Letter: Revive local theatre

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The Independent Culture
Sir: Both the West End theatre managements and Sir Ian McKellen are right about the state of our theatre ("Has London theatre reached the stage where it can't find a decent audience?" 24 September). There are almost no reps where young actors can get contracted work for between six and 24 months playing a succession of roles, which was the way actors used to perfect their trade. Yet London's theatre scene is very profitable because of the vast increase in the pool of potential theatre-goers that modern transport has made possible, from the provinces and overseas.

But the long runs that have made Lord Lloyd-Webber's and Sir Cameron Mackintosh's fortunes have had debilitating consequences - on the star system, on actors' careers, on the popular appetite for new plays, on the possible audiences in the provinces for West End material, on touring theatre, on boulevard plays.

British provincial theatres can no longer employ permanent companies of actors performing a rep of plays in short runs. The rep movement is dead. In Germany, by contrast, well over 100 companies of actors with pensions work in locally-funded repertory theatres.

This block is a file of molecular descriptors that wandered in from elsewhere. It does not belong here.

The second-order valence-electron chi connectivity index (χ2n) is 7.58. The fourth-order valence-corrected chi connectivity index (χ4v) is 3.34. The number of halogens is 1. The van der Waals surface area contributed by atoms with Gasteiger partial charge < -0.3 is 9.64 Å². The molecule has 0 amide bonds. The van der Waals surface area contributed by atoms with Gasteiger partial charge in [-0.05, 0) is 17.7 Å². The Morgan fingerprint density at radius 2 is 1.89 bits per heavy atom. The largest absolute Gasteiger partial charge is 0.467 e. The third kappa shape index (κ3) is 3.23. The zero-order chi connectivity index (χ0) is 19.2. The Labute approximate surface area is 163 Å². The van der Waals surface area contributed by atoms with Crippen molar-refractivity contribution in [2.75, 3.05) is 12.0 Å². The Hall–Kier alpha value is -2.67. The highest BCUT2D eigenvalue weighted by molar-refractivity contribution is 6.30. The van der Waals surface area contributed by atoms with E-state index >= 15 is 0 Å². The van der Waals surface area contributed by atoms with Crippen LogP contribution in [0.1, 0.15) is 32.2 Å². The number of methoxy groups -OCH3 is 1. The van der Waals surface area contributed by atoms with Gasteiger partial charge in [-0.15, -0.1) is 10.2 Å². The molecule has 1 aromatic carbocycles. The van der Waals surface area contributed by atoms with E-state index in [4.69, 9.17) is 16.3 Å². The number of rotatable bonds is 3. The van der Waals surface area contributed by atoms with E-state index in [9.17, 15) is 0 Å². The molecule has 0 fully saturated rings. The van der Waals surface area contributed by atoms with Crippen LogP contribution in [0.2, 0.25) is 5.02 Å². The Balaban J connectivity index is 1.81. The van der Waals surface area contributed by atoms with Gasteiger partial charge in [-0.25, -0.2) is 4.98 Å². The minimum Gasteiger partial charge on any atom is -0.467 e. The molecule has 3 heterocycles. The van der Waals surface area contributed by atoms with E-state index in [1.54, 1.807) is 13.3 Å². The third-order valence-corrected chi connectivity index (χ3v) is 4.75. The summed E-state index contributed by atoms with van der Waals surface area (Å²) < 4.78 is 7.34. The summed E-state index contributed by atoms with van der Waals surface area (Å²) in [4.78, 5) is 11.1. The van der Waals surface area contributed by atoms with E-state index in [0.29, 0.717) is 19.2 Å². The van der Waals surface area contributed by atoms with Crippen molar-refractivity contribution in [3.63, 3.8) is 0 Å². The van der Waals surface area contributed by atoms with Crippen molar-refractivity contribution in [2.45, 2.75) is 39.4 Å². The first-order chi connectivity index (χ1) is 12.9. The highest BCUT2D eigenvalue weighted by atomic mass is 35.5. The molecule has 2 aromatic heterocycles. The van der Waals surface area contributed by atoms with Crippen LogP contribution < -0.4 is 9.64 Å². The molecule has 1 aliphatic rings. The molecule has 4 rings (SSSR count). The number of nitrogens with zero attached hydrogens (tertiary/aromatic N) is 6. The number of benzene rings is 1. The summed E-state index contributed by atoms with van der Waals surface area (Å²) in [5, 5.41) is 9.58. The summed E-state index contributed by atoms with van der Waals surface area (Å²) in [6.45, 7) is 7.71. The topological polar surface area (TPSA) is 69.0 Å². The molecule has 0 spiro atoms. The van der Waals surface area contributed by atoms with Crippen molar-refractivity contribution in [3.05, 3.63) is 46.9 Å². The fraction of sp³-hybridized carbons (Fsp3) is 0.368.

Here we need a determined effort to increase public funding of local theatres. Of course actors will not take extended contracts at the Equity minimum wage of pounds 200 per week - when a few small roles on television will be far more financially rewarding. But we need, as in Germany, to pay proper wages and gradually restore the habit of local theatre-going in the provinces, and even in the London suburbs.

To re-establish a virtuous triangle of local audiences buying tickets, local sponsors and donors supporting provincial companies, and local council- tax payers funding such institutions will not be easy. Yet that is what the live performing arts require.

TOM SUTCLIFFE

London SW16

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